In Committee, we were informed that joint transport authorities cannot cross the border, but local authorities can be instructed to consult on matters with JTAs. The Minister mentioned that I would be pleased about that. I remain absolutely impartial. Of course, I want what is best for Wales but, if the JTAs are working particularly well we would like to see them in operation across the border, too. We must be certain to check that they are as good as we hope they will be when cross-border issues come into play.

We must also watch the practices of the public transport users committee for Wales, particularly on cross-border issues. In Committee, the Minister said that if those who live outside Wales have an issue relating to transport he

That does not seem to be a particularly definite or optimistic view on the ability of those who use Welsh transport to have a voice. However, I look forward to seeing a truly effective and representative committee of users of Welsh transport. I am sure that we will all keep a watchful eye on anything untoward should it occur.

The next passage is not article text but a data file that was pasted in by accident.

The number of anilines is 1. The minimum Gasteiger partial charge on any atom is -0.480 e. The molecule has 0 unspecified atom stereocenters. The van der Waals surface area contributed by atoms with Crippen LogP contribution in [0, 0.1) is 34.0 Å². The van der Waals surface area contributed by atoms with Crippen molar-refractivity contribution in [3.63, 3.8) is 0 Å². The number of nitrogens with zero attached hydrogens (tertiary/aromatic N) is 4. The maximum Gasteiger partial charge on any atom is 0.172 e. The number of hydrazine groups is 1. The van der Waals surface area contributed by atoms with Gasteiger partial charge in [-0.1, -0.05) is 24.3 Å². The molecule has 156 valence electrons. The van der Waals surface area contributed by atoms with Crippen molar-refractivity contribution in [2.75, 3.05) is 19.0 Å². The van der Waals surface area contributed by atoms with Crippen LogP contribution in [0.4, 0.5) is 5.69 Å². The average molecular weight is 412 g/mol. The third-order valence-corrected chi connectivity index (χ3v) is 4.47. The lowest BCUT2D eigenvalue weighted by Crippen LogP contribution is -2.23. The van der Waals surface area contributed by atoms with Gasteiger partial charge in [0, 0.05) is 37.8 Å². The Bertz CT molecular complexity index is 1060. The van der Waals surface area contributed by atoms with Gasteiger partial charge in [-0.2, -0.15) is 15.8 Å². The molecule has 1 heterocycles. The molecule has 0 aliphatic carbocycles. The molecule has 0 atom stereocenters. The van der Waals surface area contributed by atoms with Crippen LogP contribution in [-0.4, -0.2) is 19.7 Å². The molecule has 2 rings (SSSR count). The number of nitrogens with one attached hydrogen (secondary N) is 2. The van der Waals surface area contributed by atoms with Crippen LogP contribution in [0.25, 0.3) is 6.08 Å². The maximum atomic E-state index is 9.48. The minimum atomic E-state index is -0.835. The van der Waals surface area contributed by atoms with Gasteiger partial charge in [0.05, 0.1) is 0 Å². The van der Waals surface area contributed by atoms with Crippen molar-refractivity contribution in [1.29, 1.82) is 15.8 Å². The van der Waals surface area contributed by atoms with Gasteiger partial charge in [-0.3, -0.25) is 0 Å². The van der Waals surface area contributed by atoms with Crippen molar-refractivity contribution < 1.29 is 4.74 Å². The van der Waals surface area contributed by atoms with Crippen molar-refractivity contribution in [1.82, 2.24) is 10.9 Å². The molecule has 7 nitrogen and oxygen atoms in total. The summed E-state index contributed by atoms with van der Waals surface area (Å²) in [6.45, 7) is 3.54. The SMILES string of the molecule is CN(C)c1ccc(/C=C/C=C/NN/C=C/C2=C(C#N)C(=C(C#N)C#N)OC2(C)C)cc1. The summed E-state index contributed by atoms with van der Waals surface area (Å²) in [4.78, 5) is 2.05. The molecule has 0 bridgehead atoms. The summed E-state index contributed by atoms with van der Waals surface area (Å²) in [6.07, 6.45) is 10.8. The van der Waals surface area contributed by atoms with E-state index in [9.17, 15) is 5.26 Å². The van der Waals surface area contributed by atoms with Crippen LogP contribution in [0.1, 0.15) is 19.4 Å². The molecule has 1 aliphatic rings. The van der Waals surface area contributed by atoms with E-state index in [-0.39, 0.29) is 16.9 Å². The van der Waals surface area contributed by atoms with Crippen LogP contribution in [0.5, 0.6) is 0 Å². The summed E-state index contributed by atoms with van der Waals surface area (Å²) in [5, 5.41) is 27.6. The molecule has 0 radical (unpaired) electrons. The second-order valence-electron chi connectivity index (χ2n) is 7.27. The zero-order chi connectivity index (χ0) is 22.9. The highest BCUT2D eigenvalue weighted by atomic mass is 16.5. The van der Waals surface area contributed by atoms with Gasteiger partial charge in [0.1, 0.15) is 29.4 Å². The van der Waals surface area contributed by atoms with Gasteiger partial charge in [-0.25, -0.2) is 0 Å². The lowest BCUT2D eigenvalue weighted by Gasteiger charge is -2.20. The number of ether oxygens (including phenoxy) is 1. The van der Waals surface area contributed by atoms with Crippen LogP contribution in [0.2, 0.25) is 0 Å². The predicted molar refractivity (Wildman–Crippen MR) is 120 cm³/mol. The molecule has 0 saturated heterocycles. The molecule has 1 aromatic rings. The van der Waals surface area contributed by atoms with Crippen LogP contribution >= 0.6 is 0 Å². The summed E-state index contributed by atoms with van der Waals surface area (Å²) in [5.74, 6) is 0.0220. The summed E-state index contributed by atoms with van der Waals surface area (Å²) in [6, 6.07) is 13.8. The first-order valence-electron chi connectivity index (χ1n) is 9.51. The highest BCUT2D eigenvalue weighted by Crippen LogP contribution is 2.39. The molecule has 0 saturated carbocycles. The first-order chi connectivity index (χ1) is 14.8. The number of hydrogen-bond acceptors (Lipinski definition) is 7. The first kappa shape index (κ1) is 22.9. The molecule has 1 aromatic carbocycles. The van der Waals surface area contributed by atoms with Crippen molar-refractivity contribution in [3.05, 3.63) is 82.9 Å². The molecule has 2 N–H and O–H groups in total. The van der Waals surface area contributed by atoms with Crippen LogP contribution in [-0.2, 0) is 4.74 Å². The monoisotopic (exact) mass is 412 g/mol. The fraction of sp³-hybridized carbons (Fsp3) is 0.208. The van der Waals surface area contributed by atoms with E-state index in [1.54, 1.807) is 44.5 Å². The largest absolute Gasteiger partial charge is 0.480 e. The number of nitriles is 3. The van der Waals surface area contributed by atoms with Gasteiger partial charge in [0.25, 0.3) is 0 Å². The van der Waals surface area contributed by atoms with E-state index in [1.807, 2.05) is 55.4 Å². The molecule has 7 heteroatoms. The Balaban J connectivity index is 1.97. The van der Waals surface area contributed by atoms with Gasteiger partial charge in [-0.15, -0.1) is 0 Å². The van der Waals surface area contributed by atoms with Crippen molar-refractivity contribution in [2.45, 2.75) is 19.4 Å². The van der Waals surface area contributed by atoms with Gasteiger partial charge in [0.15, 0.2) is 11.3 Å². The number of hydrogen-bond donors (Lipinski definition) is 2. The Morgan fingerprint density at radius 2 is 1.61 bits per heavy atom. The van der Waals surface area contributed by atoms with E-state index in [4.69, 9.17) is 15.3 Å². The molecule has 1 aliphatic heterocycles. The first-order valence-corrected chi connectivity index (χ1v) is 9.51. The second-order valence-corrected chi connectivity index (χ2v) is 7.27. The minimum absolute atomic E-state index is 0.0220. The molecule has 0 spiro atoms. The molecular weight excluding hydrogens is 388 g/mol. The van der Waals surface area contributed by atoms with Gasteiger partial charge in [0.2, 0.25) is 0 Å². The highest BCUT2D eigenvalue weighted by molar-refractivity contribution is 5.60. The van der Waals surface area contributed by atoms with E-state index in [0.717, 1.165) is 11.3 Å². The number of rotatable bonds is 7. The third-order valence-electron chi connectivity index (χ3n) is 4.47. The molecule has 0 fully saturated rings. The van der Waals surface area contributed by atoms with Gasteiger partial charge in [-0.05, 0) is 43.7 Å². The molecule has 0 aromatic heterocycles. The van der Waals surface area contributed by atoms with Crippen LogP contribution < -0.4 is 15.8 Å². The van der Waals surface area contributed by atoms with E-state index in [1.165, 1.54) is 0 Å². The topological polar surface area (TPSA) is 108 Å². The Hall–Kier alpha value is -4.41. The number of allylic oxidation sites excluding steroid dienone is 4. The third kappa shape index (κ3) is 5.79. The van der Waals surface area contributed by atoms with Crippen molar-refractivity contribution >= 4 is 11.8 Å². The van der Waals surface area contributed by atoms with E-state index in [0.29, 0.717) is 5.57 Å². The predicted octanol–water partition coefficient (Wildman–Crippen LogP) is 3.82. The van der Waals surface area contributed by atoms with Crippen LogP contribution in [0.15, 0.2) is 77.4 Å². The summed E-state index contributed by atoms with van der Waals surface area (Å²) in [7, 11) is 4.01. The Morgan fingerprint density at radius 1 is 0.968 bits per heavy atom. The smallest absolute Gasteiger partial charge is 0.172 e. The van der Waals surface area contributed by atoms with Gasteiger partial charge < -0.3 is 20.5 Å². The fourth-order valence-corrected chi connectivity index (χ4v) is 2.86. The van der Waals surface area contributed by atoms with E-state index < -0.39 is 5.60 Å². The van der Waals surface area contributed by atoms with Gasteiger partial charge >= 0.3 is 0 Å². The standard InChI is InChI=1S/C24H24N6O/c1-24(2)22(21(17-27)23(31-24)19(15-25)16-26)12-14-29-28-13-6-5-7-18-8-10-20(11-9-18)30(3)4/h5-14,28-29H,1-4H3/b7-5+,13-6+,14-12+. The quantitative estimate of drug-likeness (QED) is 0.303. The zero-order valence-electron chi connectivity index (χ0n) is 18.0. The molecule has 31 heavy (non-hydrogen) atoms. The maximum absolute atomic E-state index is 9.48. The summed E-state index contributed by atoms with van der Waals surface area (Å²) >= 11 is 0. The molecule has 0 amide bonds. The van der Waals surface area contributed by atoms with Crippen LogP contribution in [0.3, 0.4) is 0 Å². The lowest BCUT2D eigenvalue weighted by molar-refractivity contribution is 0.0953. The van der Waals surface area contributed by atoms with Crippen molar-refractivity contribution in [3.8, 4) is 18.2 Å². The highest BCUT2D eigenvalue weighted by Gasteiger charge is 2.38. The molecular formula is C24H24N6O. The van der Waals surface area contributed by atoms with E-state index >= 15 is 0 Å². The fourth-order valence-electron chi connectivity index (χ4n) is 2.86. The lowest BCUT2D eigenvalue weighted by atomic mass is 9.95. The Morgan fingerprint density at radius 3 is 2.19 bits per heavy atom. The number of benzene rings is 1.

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We have debated in great detail the fact that the Bill gives the Assembly the ability to provide financial assistance only to services or facilities that would not exist without its help. We believe that the Assembly should be afforded the opportunity to help those services that can exist unaided even further. In certain cases, the Assembly should be given greater freedom to spend its money on whatever it believes to be the most beneficial recipient.